The summer of 2018 was the fourth-hottest on record for the United States, straining electric grids across the country as air conditioning use skyrocketed and electricity demand spiked. Until recently, hot and humid summers typically meant cringeworthy utility bills for commercial and multifamily residential building owners.
But this summer, more building owners and managers than ever before capitalized on these peak electricity demand events and turned their energy assets into revenue-generating opportunities.
With a growing share of new generation assets on U.S. grids being intermittent, such as wind and solar, load management is a crucial tool for grid operators during cooling season. At the same time, demand peaks are reaching higher, making real-time energy management at the end-user level more important and valuable than ever to balance supply and demand.
Building operators have a new role to play as grid energy management heroes during times of grid stress when the risk of service interruptions and blackouts is highest.
Utilities and grid operators are especially eager to enable and incentivize support from large buildings. These buildings are most valuable as demand response (DR) resources: Owners and managers can voluntarily respond to requests from grid operators to curb energy use and bring down the demand peaks that threaten to cause service interruptions.
Beginning in June 2018, New England electric grid operator ISO-NE was the first electric grid to integrate DR as a tangible energy resource into its real-time energy reserves and capacity markets. Large users of electricity like commercial and multifamily buildings are prime actors to provide this much-needed resource.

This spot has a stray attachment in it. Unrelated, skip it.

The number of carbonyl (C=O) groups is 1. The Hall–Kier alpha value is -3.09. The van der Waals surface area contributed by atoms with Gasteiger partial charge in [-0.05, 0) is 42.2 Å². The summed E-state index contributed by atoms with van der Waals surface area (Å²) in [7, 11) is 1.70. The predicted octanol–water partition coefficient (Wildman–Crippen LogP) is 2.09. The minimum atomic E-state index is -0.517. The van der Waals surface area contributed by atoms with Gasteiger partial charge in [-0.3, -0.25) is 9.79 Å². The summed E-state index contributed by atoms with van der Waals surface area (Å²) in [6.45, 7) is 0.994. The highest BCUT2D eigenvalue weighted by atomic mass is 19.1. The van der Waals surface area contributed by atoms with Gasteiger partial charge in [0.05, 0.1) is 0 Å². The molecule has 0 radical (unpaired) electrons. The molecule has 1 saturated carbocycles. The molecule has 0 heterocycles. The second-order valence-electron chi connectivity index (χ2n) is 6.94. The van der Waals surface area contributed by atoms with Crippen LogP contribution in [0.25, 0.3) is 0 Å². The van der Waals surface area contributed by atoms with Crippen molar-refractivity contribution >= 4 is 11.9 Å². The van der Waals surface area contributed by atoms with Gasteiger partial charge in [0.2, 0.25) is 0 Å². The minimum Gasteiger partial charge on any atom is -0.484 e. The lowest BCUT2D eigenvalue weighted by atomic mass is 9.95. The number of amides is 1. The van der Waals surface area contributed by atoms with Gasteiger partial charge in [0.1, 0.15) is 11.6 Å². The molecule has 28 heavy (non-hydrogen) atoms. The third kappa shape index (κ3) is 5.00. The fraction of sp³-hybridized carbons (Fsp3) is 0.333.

This summer, over 200 buildings engaged in DR actions through real-time energy management software were tracked by company Logical Buildings, showing a doubling of the number of participating buildings during the previous year across four major electric grids spanning the Northeast, Mid-Atlantic and California. These activities cut electricity use by 4.5 megawatts (about equivalent to taking 4,500 homes off the grid for 4 hours) at critical moments, preventing blackouts and adding up to real savings for building owners.
Top performing buildings were able to cut their annual energy bill by up to 30 percent from continuous participation in summer DR activities. DR participants save on energy bills largely because electricity is most expensive when demand in the region is highest; cutting energy use for just a handful of hours over the course of the year can yield outsized savings if reductions are made during demand peaks.
In addition, many utilities make direct payments to DR participants. These participants turn their buildings into virtual power plants (VPPs) in a matter of minutes, allowing in-the-moment energy supplies to go further and maintain reliable service from the grid. No matter the building size or type, there is an opportunity to act as a VPP and be rewarded for it.
In New York City, which recorded its highest peak electricity usage since 2013 this summer, Logical Buildings received 15 official grid distress signals from grid operator NYISO and local utility Con Edison, after receiving just three in 2017.
These signals indicate specific locations and times within New York City where the electric grid needs relief. For example, Con Edison might need grid relief in Midtown West from 3:00 to 5:00 p.m. during peak commercial hours, or 7:00 to 9:00 p.m. in Brooklyn during peak residential hours. In order to encourage more buildings to participate in DR, Con Edison is now offering 70 percent rebates on installation and activation of building controls that enable energy reduction.